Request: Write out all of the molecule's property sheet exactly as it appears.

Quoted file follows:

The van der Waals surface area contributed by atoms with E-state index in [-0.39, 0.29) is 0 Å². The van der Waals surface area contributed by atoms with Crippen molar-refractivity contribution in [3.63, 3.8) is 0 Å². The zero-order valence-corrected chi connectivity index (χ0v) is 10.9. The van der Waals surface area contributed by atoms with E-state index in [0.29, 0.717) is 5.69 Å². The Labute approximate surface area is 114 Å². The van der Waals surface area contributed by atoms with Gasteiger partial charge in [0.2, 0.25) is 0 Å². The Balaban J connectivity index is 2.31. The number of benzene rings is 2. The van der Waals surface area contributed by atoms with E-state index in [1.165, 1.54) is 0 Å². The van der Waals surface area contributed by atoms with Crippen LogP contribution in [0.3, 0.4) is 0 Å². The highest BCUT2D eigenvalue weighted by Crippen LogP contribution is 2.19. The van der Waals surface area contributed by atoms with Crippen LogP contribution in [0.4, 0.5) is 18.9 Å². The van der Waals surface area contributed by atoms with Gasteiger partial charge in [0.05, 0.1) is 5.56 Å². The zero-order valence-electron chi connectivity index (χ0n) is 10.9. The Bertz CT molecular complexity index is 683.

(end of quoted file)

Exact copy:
The van der Waals surface area contributed by atoms with E-state index in [-0.39, 0.29) is 0 Å². The van der Waals surface area contributed by atoms with Crippen molar-refractivity contribution in [3.63, 3.8) is 0 Å². The zero-order valence-corrected chi connectivity index (χ0v) is 10.9. The van der Waals surface area contributed by atoms with E-state index in [0.29, 0.717) is 5.69 Å². The Labute approximate surface area is 114 Å². The van der Waals surface area contributed by atoms with Gasteiger partial charge in [0.2, 0.25) is 0 Å². The Balaban J connectivity index is 2.31. The number of benzene rings is 2. The van der Waals surface area contributed by atoms with E-state index in [1.165, 1.54) is 0 Å². The van der Waals surface area contributed by atoms with Crippen LogP contribution in [0.3, 0.4) is 0 Å². The highest BCUT2D eigenvalue weighted by Crippen LogP contribution is 2.19. The van der Waals surface area contributed by atoms with Crippen LogP contribution in [0.4, 0.5) is 18.9 Å². The van der Waals surface area contributed by atoms with Gasteiger partial charge in [0.05, 0.1) is 5.56 Å². The zero-order valence-electron chi connectivity index (χ0n) is 10.9. The Bertz CT molecular complexity index is 683.